So, I subscribed to Charlie Hebdo and watched the march on TV. Little enough. I will never forget the site of those ill – clad Hebdo staffers — denim jackets in 40 – degree weather — the guys who really are Charlie, standing there holding signs with their own names on them. Those guys are tough. Plus maybe a little foolhardy, but I admire their nerve.
And me? I’m back at the house. My guys have knocked out the ceilings that did not have rosettes. They are framing for drywall. They will insulate the ceilings, wire for lighting, then put in the drywall and replace the cornices. Will we make that promised mid – April completion? Nah, probably not.
This will be our reply to violence:
to make music more intensely,
more devotedly than ever before.
That was how Leonard Bernstein handled these kinds of situations. And me?
Back when I was putting out an antiwar, underground paper, I took a look at what being a professional gadfly did to a person’s life. It wasn’t pretty: poverty, broken relationships, it was a mess. I decided I wanted a more stable life, so I took a step back, got on with my education and got a series of real jobs.
So now some guys who continued the struggle, guys who could have been my mentors, were slaughtered by a couple of idiots who somehow thought that taking Kalashnikovs to a couple of old men armed with pencils, plus whoever else happened to be around, was a heroic act. Jeez.
So what can I do more devotedly than before? Shop, I guess; I’m good at that. Take a few photos. Go to a feelgood demonstration. Subscribe to Charlie Hebdo. Am I sorry I went into architecture instead of journalism? No, to be honest, not at all.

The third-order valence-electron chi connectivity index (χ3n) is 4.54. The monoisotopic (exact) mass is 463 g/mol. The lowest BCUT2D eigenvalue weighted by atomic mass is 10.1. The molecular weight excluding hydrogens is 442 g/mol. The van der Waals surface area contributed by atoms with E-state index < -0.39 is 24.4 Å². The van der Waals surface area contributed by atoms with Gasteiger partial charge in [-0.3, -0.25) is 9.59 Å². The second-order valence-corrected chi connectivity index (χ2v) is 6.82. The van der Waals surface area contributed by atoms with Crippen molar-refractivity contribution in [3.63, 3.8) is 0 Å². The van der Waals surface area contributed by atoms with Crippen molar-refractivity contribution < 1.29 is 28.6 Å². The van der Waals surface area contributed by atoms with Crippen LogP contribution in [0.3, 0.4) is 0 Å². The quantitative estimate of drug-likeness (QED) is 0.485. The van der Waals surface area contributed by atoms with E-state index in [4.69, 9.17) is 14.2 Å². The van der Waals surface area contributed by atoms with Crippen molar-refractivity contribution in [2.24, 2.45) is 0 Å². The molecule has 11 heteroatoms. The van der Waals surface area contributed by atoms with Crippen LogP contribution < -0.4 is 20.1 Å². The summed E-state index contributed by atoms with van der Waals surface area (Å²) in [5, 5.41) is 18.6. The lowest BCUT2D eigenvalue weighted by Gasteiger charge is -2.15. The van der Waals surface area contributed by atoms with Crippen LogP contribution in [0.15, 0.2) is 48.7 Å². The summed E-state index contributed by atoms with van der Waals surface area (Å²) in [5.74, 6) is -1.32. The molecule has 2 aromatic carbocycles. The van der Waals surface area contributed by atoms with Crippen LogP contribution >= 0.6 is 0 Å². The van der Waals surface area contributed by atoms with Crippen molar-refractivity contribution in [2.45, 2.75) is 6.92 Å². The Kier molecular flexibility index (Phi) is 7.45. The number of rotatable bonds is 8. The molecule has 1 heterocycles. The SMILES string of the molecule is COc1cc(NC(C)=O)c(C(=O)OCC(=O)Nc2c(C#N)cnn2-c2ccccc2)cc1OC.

So one day we noticed, way up the side of a side wall of the house, this plaque. From the ground you can’t read it. To get this photo I had to hang out a side window and crank my zoom lens full out. Then I had to Photoshop like crazy to get this balance of contrast, enough so that you can sort of read the letters but not so much that the contrast blots them out. Once I got that all done, it was no surprise at all to see that they had rolled the credits: architect, owner and builder.
The owner’s name according to the archive records was a M. Forgeau, a notaire and son of a notaire. The notaire who is named, is someone whose name doesn’t appear in the ownership records at all. Notaires back then had a fairly good income in addition to farming or animal rearing, which is what most people did in this area; when a property is sold, notaires handle the paperwork. Also, compared to most of the locals, they were well educated. At a time when teachers were often paid according to whether they taught students just to read, or also to write or to do math — three separate rates, paid by the parents, who were often dirt poor — a good education was in itself a mark of prestige. That said, I could find nothing online about M. Forgeau or M. Martine/Martineau/whoever.
Jean Plissot, builder, meh, regular guy extraordinaire, nothing more. He must have done all right, as the one entry I found noted that he had donated work on a hospital, those being, back in the day, charitable institutions. He did a terrific job on this house, which is structurally solid to this day. For that I am grateful to him.
Now we get to the good stuff. The architect was Leonard Drohomirecki. Once Kieron and I worked that out we looked at each other, two minds with but a single thought; this guy’s not French.